I am extremely grateful and thankful  to have received a degree in Environmental Studies from NYU. It is where I got a lot of my foundational science education that really helped to shape the way I think about things from a systems perspective. However, most of my knowledge on sustainability came not from school, but from reading.

I am a big believer that school isn’t how we become well versed in something, it is a hunger for learning and a desire to constantly challenge and enrich ourselves. I have included the names of the books that have helped me to grow and expand as well as a link to where you can buy them secondhand on Amazon (I know, they aren’t the best)… so I suggest first getting books at a local library, then purchasing books secondhand or on an e-reader if you have one. If you buy books secondhand online, remember to ask the seller if they can package it plastic free in an envelope as opposed to a plastic mailer. They are typically very accommodating.

The book that started it all for me: 

Silent Spring by Rachel Carson: The book that was published in a series of 3 excerpts in the New Yorker in 1962 that led to the banning of DDT and helped to start the environmental movement.

Animal Agriculture/Food

Eating Animals by Jonathan Safran Foer: After becoming a father, Jonathan Safran Foer looked into why we eat animals and the stories behind them. This book is top 10 for me.

Omnivores Dilemma by Michael Pollan: Through the question of what to have for dinner, Pollan looks at our food system and how America eats.

In Defense of Food by Michael Pollan: This book looks at the American Paradox- the more we worry about nutrition, the less healthy we seem to become. He suggest a “new” diet that looks in the direction of making thoughtful food choices.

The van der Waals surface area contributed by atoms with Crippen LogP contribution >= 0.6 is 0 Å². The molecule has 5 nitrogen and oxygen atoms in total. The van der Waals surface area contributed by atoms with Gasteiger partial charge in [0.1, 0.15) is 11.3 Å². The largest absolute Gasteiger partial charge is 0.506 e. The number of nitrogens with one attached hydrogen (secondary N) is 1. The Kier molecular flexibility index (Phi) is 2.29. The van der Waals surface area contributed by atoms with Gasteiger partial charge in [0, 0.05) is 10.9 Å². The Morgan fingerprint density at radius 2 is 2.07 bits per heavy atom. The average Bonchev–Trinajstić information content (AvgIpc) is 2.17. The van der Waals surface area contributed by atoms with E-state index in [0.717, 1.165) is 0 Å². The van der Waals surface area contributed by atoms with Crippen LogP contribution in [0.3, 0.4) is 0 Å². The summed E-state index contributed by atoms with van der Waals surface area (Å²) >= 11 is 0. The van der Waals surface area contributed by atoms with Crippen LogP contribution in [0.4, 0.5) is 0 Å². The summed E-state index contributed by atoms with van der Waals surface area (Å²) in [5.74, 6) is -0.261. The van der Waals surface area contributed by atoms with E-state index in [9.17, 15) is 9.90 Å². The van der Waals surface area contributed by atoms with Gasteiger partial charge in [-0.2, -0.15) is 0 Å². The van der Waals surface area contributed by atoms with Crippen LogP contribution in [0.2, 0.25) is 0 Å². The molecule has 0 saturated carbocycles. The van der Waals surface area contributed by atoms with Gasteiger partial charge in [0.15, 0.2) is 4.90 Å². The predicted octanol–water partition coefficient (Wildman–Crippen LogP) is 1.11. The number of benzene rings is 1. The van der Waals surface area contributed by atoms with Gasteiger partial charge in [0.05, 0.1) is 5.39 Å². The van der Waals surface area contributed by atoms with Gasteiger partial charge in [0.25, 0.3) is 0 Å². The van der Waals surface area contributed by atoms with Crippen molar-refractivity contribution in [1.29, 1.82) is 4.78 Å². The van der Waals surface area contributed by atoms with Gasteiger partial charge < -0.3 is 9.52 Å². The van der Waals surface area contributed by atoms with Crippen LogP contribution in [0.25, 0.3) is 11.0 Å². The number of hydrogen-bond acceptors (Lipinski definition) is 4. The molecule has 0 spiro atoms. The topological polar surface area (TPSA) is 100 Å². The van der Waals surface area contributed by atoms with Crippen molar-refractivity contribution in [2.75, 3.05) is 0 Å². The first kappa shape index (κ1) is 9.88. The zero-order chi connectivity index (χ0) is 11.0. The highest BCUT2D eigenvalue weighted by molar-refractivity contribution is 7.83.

Fast Food Nation by Eric Schlosser: A look into the American fast food industry.

Diet for a Small Planet by Frances Moore Lappé: a look into not only how what we eat affects us, but the world.


Flammable by Javier Auyero and Debora Alejandra Swistun: The impact of a large oil corporation on an Argentine shantytown.

Small is Beautiful: Economics as if People Mattered by E.F. Schumacher: A statement against “bigger is better” industrialism.

Cradle to Cradle by Michael Braungart and William McDonough: Remaking the Way We Make Things.

Guns, Germs, and Steel by Jared Diamond: Geography shapes the destiny of the world.

Natural Capitalism by Paul Hawkens: how businesses can be both profitable and environmentally responsible.

Collapse by Jared Diamond: How and why societies fail.

The Story of Stuff by Annie Leonard: The impact of overconsumption on the environment, economy, and our health.

The End of Poverty by Jeffrey Sachs

Enjoy these books and please let me know if you have any additions that I might have missed!





  1. Great list – thanks for posting! One more book that was a big game changer for me was Mad Cowboy by Howard Lyman. It's not a new book but it really opened my eyes & made me dramatically change how I do things.

  2. These are a few that would be in my top ten: